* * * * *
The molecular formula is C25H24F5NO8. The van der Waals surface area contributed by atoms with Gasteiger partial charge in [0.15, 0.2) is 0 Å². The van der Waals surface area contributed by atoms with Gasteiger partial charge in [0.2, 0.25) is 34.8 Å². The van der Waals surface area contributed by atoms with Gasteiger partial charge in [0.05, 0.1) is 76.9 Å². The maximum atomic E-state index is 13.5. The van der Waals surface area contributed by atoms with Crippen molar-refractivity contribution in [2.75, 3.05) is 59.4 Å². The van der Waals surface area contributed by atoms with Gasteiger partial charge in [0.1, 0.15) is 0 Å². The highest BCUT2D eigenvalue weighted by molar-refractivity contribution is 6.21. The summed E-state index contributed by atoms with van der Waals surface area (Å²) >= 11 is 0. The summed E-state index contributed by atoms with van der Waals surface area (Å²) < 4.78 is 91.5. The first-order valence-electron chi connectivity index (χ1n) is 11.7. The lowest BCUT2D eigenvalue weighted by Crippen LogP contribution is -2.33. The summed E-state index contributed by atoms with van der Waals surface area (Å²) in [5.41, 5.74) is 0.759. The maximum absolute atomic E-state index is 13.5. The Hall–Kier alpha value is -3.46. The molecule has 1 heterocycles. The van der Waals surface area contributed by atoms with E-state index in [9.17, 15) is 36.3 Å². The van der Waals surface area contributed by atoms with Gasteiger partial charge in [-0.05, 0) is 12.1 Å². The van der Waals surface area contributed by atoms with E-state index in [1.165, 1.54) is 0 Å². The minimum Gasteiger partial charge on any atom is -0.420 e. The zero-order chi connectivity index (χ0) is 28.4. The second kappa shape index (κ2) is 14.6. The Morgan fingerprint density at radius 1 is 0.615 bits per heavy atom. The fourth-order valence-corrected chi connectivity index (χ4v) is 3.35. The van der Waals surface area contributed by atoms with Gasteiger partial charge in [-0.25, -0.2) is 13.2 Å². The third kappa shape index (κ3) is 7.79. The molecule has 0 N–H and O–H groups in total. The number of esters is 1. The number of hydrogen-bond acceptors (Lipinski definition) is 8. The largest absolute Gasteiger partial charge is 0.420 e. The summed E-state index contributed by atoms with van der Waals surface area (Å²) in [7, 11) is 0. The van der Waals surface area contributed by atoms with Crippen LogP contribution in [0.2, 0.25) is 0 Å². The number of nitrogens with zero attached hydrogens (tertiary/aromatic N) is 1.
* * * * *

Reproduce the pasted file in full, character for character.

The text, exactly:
The molecular formula is C25H24F5NO8. The van der Waals surface area contributed by atoms with Gasteiger partial charge in [0.15, 0.2) is 0 Å². The van der Waals surface area contributed by atoms with Gasteiger partial charge in [0.2, 0.25) is 34.8 Å². The van der Waals surface area contributed by atoms with Gasteiger partial charge in [0.05, 0.1) is 76.9 Å². The maximum atomic E-state index is 13.5. The van der Waals surface area contributed by atoms with Crippen molar-refractivity contribution in [2.75, 3.05) is 59.4 Å². The van der Waals surface area contributed by atoms with Gasteiger partial charge in [0.1, 0.15) is 0 Å². The highest BCUT2D eigenvalue weighted by molar-refractivity contribution is 6.21. The summed E-state index contributed by atoms with van der Waals surface area (Å²) >= 11 is 0. The summed E-state index contributed by atoms with van der Waals surface area (Å²) < 4.78 is 91.5. The first-order valence-electron chi connectivity index (χ1n) is 11.7. The lowest BCUT2D eigenvalue weighted by Crippen LogP contribution is -2.33. The summed E-state index contributed by atoms with van der Waals surface area (Å²) in [5.41, 5.74) is 0.759. The maximum absolute atomic E-state index is 13.5. The Hall–Kier alpha value is -3.46. The molecule has 1 heterocycles. The van der Waals surface area contributed by atoms with E-state index in [9.17, 15) is 36.3 Å². The van der Waals surface area contributed by atoms with Gasteiger partial charge in [-0.05, 0) is 12.1 Å². The van der Waals surface area contributed by atoms with E-state index in [1.165, 1.54) is 0 Å². The minimum Gasteiger partial charge on any atom is -0.420 e. The zero-order chi connectivity index (χ0) is 28.4. The second kappa shape index (κ2) is 14.6. The Morgan fingerprint density at radius 1 is 0.615 bits per heavy atom. The fourth-order valence-corrected chi connectivity index (χ4v) is 3.35. The van der Waals surface area contributed by atoms with Gasteiger partial charge in [-0.25, -0.2) is 13.2 Å². The third kappa shape index (κ3) is 7.79. The molecule has 0 N–H and O–H groups in total. The number of esters is 1. The number of hydrogen-bond acceptors (Lipinski definition) is 8. The largest absolute Gasteiger partial charge is 0.420 e. The summed E-state index contributed by atoms with van der Waals surface area (Å²) in [7, 11) is 0. The van der Waals surface area contributed by atoms with Crippen LogP contribution in [0.2, 0.25) is 0 Å². The number of nitrogens with zero attached hydrogens (tertiary/aromatic N) is 1.